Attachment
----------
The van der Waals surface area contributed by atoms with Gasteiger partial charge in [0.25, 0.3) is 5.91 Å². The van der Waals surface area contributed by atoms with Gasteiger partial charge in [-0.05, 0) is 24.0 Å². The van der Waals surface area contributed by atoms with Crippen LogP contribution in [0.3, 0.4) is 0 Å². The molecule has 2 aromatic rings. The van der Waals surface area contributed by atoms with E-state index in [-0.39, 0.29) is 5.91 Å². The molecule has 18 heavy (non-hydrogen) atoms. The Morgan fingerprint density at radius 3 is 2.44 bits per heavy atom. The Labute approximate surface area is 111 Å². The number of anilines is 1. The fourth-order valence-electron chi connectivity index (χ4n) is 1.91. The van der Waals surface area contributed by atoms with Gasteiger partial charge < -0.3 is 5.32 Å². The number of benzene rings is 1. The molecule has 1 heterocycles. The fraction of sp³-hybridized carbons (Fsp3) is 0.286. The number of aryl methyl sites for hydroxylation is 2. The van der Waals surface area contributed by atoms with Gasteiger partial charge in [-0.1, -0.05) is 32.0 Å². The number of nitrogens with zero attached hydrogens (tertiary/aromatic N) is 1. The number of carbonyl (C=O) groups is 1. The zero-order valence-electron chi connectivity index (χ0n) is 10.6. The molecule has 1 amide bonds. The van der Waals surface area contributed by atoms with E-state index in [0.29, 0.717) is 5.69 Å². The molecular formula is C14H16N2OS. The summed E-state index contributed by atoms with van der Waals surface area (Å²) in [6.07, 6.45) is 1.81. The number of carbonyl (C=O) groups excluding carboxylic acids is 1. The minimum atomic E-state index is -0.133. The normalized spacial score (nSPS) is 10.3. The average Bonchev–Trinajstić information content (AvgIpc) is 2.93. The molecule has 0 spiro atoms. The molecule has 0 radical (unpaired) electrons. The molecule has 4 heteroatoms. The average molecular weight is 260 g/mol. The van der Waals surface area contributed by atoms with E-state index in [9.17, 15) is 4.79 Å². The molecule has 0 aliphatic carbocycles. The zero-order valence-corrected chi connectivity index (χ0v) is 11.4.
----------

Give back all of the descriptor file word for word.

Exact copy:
The van der Waals surface area contributed by atoms with Gasteiger partial charge in [0.25, 0.3) is 5.91 Å². The van der Waals surface area contributed by atoms with Gasteiger partial charge in [-0.05, 0) is 24.0 Å². The van der Waals surface area contributed by atoms with Crippen LogP contribution in [0.3, 0.4) is 0 Å². The molecule has 2 aromatic rings. The van der Waals surface area contributed by atoms with E-state index in [-0.39, 0.29) is 5.91 Å². The molecule has 18 heavy (non-hydrogen) atoms. The Morgan fingerprint density at radius 3 is 2.44 bits per heavy atom. The Labute approximate surface area is 111 Å². The number of anilines is 1. The fourth-order valence-electron chi connectivity index (χ4n) is 1.91. The van der Waals surface area contributed by atoms with Gasteiger partial charge < -0.3 is 5.32 Å². The number of benzene rings is 1. The molecule has 1 heterocycles. The fraction of sp³-hybridized carbons (Fsp3) is 0.286. The number of aryl methyl sites for hydroxylation is 2. The van der Waals surface area contributed by atoms with Gasteiger partial charge in [-0.1, -0.05) is 32.0 Å². The number of nitrogens with zero attached hydrogens (tertiary/aromatic N) is 1. The number of carbonyl (C=O) groups is 1. The zero-order valence-electron chi connectivity index (χ0n) is 10.6. The molecule has 1 amide bonds. The van der Waals surface area contributed by atoms with E-state index in [0.29, 0.717) is 5.69 Å². The molecular formula is C14H16N2OS. The summed E-state index contributed by atoms with van der Waals surface area (Å²) in [6.07, 6.45) is 1.81. The number of carbonyl (C=O) groups excluding carboxylic acids is 1. The minimum atomic E-state index is -0.133. The normalized spacial score (nSPS) is 10.3. The average Bonchev–Trinajstić information content (AvgIpc) is 2.93. The molecule has 0 spiro atoms. The molecule has 0 radical (unpaired) electrons. The molecule has 4 heteroatoms. The average molecular weight is 260 g/mol. The van der Waals surface area contributed by atoms with E-state index in [9.17, 15) is 4.79 Å². The molecule has 0 aliphatic carbocycles. The zero-order valence-corrected chi connectivity index (χ0v) is 11.4.